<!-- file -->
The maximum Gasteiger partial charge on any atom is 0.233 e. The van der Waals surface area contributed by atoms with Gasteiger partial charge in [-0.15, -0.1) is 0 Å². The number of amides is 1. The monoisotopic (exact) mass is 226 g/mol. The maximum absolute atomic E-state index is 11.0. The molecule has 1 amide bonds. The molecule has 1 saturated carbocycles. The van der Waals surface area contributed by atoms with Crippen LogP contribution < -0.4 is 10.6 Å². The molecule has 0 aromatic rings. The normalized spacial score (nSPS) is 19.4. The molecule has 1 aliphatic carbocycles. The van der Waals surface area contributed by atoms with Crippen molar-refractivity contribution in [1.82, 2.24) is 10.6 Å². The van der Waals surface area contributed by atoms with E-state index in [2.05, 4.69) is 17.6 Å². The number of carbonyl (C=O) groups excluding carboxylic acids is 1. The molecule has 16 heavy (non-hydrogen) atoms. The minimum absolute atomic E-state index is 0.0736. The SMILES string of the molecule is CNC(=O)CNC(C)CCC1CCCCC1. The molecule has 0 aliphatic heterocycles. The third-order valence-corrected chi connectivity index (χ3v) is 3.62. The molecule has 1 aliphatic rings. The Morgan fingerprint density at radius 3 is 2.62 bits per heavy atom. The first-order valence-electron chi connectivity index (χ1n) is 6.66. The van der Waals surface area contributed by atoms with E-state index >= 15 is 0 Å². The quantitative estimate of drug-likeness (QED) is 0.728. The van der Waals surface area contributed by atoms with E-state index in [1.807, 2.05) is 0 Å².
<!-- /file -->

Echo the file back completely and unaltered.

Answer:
The maximum Gasteiger partial charge on any atom is 0.233 e. The van der Waals surface area contributed by atoms with Gasteiger partial charge in [-0.15, -0.1) is 0 Å². The number of amides is 1. The monoisotopic (exact) mass is 226 g/mol. The maximum absolute atomic E-state index is 11.0. The molecule has 1 amide bonds. The molecule has 1 saturated carbocycles. The van der Waals surface area contributed by atoms with Crippen LogP contribution < -0.4 is 10.6 Å². The molecule has 0 aromatic rings. The normalized spacial score (nSPS) is 19.4. The molecule has 1 aliphatic carbocycles. The van der Waals surface area contributed by atoms with Crippen molar-refractivity contribution in [1.82, 2.24) is 10.6 Å². The van der Waals surface area contributed by atoms with E-state index in [2.05, 4.69) is 17.6 Å². The number of carbonyl (C=O) groups excluding carboxylic acids is 1. The molecule has 16 heavy (non-hydrogen) atoms. The minimum absolute atomic E-state index is 0.0736. The SMILES string of the molecule is CNC(=O)CNC(C)CCC1CCCCC1. The molecule has 0 aliphatic heterocycles. The third-order valence-corrected chi connectivity index (χ3v) is 3.62. The molecule has 1 aliphatic rings. The Morgan fingerprint density at radius 3 is 2.62 bits per heavy atom. The first-order valence-electron chi connectivity index (χ1n) is 6.66. The van der Waals surface area contributed by atoms with E-state index >= 15 is 0 Å². The quantitative estimate of drug-likeness (QED) is 0.728. The van der Waals surface area contributed by atoms with E-state index in [1.807, 2.05) is 0 Å².